Use this URL to cite or link to this record in EThOS: https://ethos.bl.uk/OrderDetails.do?uin=uk.bl.ethos.778176
Title: Platelet recruitment to lungs following inhalation of bacterial lipopolysaccharides
Author: Cleary, Simon John
ISNI:       0000 0004 7963 9121
Awarding Body: King's College London
Current Institution: King's College London (University of London)
Date of Award: 2017
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Abstract:
Background: Platelets contribute to disease-relevant inflammatory processes, and research indicates that platelet recruitment to inflamed lungs might be important in the platelet-dependence of inflammatory responses. Compared to platelet recruitment to lesions in blood vessel walls or to thrombi, the mechanisms of platelet recruitment to lungs following inflammatory responses in lung airpaces are poorly understood, so methods were sought to enable the characterisation of this response in mouse and human models. Methods: Bright field and fluorescence microscopy for quantifying immunostained platelets, non-invasive radiolabelled platelet tracking, radiolabelled platelet biodistribution, lung intravital multiphoton microscopy with genetic platelet labelling, and blood microsample platelet counts were assessed as methods for measuring and describing lung platelet recruitment in a mouse model of lung inflammation induced by intranasal challenge with bacterial lipopolysaccharides (LPS). Platelets were also immunostained in human lung samples exposed to LPS via intrabronchial installation during ex vivo blood-perfused lung experiments. The effects of neutrophil depletion, blockade of the adhesion molecules P-selectin or PSGL-1, and treatment with the anti-platelet drugs MRS2500, AR-C 66096 or aspirin on LPS-induced lung platelet recruitment were then investigated in mice. Results: Immunostaining and radiolabelled platelet tracking methods showed that LPS inhalation caused platelet recruitment to lungs of mice, and intravital microscopy revealed that LPS inhalation increased platelet adhesion without causing thrombosis. Radiolabelled and immunostained platelets were also found in airspaces of LPS-challenged mice and human lungs. The lung platelet recruitment response was preceded by a decrease in blood platelet counts associated with recruitment of platelets to the liver and spleen. Platelet recruitment to mouse lungs was not detectably altered by neutrophil depletion, blockade of PSGL-1 or P-selectin, or treatment with MRS2500, AR-C 66096, or aspirin. In this model, lung neutrophil recruitment was reduced with neutrophil depletion or PSGL-1 blockade but not with other interventions tested. Platelet depletion did not significantly alter neutrophil counts in bronchoalveolar lavage in the mouse model used but did reduce the quantity of neutrophil extracellular traps detected in lung airspaces. Conclusions: Platelet recruitment to mouse lungs following LPS inhalation showed no clear evidence of dependence on neutrophils or PSGL-1, suggestive that platelet recruitment occurs through mechanisms distinct from those driving lung neutrophil recruitment. Platelet recruitment to lungs inflamed by LPS inhalation involved increased platelet adhesion not extending to thrombosis, and migration of platelets into lung airspaces in mice and in human lungs, with interactions of platelets with the release of neutrophil extracellular traps in lung airspaces identified. The immunostaining, radiolabelling and intravital microscopy methods described in this thesis allow for further investigation into the molecular mediators and physiological consequences of platelet recruitment to inflamed lungs.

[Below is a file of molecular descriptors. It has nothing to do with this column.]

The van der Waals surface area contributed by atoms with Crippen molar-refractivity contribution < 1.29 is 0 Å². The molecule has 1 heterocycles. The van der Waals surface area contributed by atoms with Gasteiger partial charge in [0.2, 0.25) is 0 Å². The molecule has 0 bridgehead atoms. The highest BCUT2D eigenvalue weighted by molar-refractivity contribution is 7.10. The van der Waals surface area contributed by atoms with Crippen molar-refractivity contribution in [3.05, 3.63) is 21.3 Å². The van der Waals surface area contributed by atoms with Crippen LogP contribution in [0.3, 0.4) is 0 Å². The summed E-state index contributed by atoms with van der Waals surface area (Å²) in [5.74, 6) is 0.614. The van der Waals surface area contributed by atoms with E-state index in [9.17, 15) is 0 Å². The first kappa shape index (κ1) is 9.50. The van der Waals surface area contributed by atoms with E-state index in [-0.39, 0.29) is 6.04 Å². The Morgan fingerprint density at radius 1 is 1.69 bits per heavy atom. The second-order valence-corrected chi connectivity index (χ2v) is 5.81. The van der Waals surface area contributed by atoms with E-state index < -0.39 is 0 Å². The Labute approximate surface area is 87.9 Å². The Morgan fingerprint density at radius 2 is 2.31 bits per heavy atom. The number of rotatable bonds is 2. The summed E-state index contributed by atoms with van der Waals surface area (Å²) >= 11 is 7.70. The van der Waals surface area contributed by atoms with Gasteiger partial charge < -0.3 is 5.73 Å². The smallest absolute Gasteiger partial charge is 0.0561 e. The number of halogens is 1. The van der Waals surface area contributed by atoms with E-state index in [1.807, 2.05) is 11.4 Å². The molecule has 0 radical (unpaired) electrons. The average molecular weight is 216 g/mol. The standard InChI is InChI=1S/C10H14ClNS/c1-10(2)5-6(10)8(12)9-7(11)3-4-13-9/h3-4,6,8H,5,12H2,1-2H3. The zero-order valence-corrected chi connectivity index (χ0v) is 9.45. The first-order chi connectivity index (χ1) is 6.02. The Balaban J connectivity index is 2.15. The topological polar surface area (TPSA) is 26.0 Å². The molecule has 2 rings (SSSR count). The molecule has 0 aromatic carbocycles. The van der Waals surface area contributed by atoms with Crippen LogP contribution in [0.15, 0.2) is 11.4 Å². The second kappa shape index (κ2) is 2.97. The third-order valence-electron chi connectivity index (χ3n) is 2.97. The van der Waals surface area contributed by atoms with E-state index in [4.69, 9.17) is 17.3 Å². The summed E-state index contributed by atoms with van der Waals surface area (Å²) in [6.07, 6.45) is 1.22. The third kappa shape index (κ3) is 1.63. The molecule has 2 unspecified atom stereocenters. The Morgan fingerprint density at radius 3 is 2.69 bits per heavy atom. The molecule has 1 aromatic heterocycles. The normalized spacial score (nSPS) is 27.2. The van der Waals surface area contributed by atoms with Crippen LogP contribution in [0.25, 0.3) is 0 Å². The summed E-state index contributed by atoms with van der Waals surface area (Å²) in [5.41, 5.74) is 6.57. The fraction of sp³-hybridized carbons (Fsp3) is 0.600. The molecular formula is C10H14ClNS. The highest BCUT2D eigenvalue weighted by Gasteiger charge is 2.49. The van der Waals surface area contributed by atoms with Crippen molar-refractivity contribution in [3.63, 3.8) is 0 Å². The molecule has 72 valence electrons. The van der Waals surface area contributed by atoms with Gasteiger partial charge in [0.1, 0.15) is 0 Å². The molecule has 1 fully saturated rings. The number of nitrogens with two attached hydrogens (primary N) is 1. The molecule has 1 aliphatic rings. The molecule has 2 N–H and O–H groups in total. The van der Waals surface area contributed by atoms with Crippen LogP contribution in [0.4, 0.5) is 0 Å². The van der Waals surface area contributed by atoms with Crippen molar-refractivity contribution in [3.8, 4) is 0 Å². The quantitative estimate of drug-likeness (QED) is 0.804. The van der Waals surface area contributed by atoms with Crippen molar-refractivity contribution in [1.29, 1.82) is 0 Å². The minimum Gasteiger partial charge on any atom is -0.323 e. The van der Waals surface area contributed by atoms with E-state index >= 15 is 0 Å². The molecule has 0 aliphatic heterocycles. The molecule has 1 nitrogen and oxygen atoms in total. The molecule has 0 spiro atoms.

Supervisor: Pitchford, Simon Charles ; Page, Clive Peter Sponsor: Not available
Qualification Name: Thesis (Ph.D.) Qualification Level: Doctoral
EThOS ID: uk.bl.ethos.778176  DOI: Not available
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